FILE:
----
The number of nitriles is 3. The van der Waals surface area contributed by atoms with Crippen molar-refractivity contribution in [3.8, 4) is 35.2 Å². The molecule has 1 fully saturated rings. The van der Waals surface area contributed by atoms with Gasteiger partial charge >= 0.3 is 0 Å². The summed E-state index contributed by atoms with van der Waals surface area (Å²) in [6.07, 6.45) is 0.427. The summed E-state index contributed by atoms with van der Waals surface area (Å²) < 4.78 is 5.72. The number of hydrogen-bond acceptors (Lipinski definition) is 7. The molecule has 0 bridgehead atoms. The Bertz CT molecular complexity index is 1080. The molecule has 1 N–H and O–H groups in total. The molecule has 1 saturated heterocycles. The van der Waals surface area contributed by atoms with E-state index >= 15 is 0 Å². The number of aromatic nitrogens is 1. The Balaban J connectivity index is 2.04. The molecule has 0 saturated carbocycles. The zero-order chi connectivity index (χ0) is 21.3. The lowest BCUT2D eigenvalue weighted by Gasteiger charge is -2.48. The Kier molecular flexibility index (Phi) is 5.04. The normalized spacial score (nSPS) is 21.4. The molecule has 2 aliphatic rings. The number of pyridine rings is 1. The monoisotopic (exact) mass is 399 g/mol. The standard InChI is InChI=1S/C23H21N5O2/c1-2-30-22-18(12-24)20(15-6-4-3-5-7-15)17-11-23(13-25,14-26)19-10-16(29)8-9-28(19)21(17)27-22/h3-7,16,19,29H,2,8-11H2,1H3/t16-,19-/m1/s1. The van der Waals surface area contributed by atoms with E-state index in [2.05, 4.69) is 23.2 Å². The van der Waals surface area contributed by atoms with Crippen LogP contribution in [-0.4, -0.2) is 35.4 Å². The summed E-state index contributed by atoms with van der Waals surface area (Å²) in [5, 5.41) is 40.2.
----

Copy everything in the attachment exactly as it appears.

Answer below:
The number of nitriles is 3. The van der Waals surface area contributed by atoms with Crippen molar-refractivity contribution in [3.8, 4) is 35.2 Å². The molecule has 1 fully saturated rings. The van der Waals surface area contributed by atoms with Gasteiger partial charge >= 0.3 is 0 Å². The summed E-state index contributed by atoms with van der Waals surface area (Å²) in [6.07, 6.45) is 0.427. The summed E-state index contributed by atoms with van der Waals surface area (Å²) < 4.78 is 5.72. The number of hydrogen-bond acceptors (Lipinski definition) is 7. The molecule has 0 bridgehead atoms. The Bertz CT molecular complexity index is 1080. The molecule has 1 N–H and O–H groups in total. The molecule has 1 saturated heterocycles. The van der Waals surface area contributed by atoms with E-state index >= 15 is 0 Å². The number of aromatic nitrogens is 1. The Balaban J connectivity index is 2.04. The molecule has 0 saturated carbocycles. The zero-order chi connectivity index (χ0) is 21.3. The lowest BCUT2D eigenvalue weighted by Gasteiger charge is -2.48. The Kier molecular flexibility index (Phi) is 5.04. The normalized spacial score (nSPS) is 21.4. The molecule has 2 aliphatic rings. The number of pyridine rings is 1. The monoisotopic (exact) mass is 399 g/mol. The standard InChI is InChI=1S/C23H21N5O2/c1-2-30-22-18(12-24)20(15-6-4-3-5-7-15)17-11-23(13-25,14-26)19-10-16(29)8-9-28(19)21(17)27-22/h3-7,16,19,29H,2,8-11H2,1H3/t16-,19-/m1/s1. The van der Waals surface area contributed by atoms with E-state index in [2.05, 4.69) is 23.2 Å². The van der Waals surface area contributed by atoms with Crippen LogP contribution in [-0.4, -0.2) is 35.4 Å². The summed E-state index contributed by atoms with van der Waals surface area (Å²) in [5, 5.41) is 40.2.